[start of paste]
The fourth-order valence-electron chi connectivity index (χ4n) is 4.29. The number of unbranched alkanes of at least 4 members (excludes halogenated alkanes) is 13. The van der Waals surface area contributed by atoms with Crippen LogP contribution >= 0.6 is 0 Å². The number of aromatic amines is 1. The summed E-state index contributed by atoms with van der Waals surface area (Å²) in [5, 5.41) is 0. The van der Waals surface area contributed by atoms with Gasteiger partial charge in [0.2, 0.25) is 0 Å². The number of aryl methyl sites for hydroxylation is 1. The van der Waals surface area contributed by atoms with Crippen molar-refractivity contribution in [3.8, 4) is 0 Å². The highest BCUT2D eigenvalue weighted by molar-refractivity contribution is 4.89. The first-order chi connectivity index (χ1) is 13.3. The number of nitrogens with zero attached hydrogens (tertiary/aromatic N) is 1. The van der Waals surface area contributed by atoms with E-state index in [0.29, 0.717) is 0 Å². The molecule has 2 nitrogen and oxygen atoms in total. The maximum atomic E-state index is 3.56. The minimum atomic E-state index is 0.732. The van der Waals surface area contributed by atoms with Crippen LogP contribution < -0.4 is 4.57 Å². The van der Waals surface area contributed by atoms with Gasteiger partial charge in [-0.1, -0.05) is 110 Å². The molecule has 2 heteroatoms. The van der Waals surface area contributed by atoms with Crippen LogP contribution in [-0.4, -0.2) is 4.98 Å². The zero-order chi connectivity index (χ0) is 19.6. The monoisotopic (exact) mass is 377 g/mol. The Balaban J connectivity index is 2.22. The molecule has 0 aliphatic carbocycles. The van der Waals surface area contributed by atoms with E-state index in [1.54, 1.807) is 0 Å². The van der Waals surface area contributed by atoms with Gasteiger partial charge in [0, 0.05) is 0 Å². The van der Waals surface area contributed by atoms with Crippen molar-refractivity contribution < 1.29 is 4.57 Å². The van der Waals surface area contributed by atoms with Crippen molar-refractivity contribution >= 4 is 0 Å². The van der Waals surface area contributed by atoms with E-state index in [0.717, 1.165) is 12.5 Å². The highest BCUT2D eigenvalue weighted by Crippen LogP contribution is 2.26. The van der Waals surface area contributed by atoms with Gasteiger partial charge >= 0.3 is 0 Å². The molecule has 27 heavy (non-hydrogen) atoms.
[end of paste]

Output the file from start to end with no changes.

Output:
The fourth-order valence-electron chi connectivity index (χ4n) is 4.29. The number of unbranched alkanes of at least 4 members (excludes halogenated alkanes) is 13. The van der Waals surface area contributed by atoms with Crippen LogP contribution >= 0.6 is 0 Å². The number of aromatic amines is 1. The summed E-state index contributed by atoms with van der Waals surface area (Å²) in [5, 5.41) is 0. The van der Waals surface area contributed by atoms with Gasteiger partial charge in [0.2, 0.25) is 0 Å². The number of aryl methyl sites for hydroxylation is 1. The van der Waals surface area contributed by atoms with Crippen molar-refractivity contribution in [3.8, 4) is 0 Å². The highest BCUT2D eigenvalue weighted by molar-refractivity contribution is 4.89. The first-order chi connectivity index (χ1) is 13.3. The number of nitrogens with zero attached hydrogens (tertiary/aromatic N) is 1. The van der Waals surface area contributed by atoms with E-state index in [0.29, 0.717) is 0 Å². The molecule has 2 nitrogen and oxygen atoms in total. The maximum atomic E-state index is 3.56. The minimum atomic E-state index is 0.732. The van der Waals surface area contributed by atoms with Crippen LogP contribution < -0.4 is 4.57 Å². The van der Waals surface area contributed by atoms with Gasteiger partial charge in [-0.1, -0.05) is 110 Å². The molecule has 2 heteroatoms. The van der Waals surface area contributed by atoms with Crippen LogP contribution in [-0.4, -0.2) is 4.98 Å². The zero-order chi connectivity index (χ0) is 19.6. The monoisotopic (exact) mass is 377 g/mol. The Balaban J connectivity index is 2.22. The molecule has 0 aliphatic carbocycles. The van der Waals surface area contributed by atoms with E-state index in [1.54, 1.807) is 0 Å². The van der Waals surface area contributed by atoms with Gasteiger partial charge in [0, 0.05) is 0 Å². The van der Waals surface area contributed by atoms with Crippen molar-refractivity contribution < 1.29 is 4.57 Å². The van der Waals surface area contributed by atoms with Crippen molar-refractivity contribution >= 4 is 0 Å². The van der Waals surface area contributed by atoms with E-state index in [0.717, 1.165) is 12.5 Å². The highest BCUT2D eigenvalue weighted by Crippen LogP contribution is 2.26. The van der Waals surface area contributed by atoms with Gasteiger partial charge >= 0.3 is 0 Å². The molecule has 27 heavy (non-hydrogen) atoms.